“An idea always lives in individuals. It seeks an individual to transmit its great intellectual force. It becomes alive in a brain, and seeks escape through the mouth. The idea is preached by individuals, individuals who will never be satisfied to have the knowledge remain theirs alone. You know that from experience. When one knows something one does not keep it hidden like a buried treasure, rather one seeks to tell others. One looks for people who should know it. One feels that everyone else should know to, for one feels alone when no one else knows. For example, if I see a beautiful painting in an art gallery, I have the need to tell others. I meet a good friend and say to him: “I have found a wonderful picture. I have to show it to you.” The same is true of ideas. If an idea lives in an individual, he has the urge to tell others. There is some mysterious force in us that drives us to tell others. The greater and simpler the idea is, the more it relates to daily life, the more one has the desire to tell everyone about it.”
The author…you’ll be surprised and shamed? Read more…
One Josef Goebbels, Nazi propaganda minister.
The Nazis had such powerful and poetic means of expression. Their greatest sins must have been yoking the sublime to pull their chariot of venom.
The power of poetic speaking should net be forgotten, FastCompany hit it on the head:
Dare to be Shakespeare. Afraid of poetry? Get over it. The simplest, most connective language is poetry. Look at Springsteen’s “Land of Hope and Dreams,” which is full of poetry. Or take, for example, something that Jobs once said: “There are so many exciting things in our headlights that will take us through the next two to three years. Only after that will we start to send people out into the darkness.” That is pure Abe Lincoln.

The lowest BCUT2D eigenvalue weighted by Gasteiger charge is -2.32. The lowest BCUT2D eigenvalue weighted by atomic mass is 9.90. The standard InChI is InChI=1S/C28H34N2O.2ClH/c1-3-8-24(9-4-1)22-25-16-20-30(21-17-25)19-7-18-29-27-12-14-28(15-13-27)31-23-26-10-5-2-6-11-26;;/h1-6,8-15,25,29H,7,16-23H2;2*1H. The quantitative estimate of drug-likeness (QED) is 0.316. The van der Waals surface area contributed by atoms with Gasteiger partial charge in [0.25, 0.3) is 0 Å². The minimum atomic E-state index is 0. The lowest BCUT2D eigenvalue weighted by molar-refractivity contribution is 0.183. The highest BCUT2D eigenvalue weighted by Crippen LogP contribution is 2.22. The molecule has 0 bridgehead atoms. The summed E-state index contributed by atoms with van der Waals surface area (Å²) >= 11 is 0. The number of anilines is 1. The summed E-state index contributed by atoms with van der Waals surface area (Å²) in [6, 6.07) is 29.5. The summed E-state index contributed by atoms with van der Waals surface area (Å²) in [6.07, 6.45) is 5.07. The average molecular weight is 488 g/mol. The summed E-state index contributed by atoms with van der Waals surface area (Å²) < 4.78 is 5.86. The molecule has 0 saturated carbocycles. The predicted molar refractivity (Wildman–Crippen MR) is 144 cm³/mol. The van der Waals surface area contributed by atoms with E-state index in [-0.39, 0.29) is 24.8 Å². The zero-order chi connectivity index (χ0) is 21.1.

It’s amazing to think that our rational, clear, beloved English is really a series of magic spells [ _whoa - Snow Crash anyone? -sgh _]. But consider this: Linguistics professors tape ordinary speech and then play it back so slow and loud that you think you’re in a Tibetan temple. At the level of pure sound, all conversations mutate into “om,” or some gong-toned, muscle-deep, throbbing chant.
It’s eerie. We are all singing a religious song – even when we are asking for a second martini.
The most followed leaders are romantic poets whose songs have bled off the page and into life. What a great excuse leadership is: You can sing – even if “in real life” you’re just a doctor, a lawyer, or an Indian chief. Sing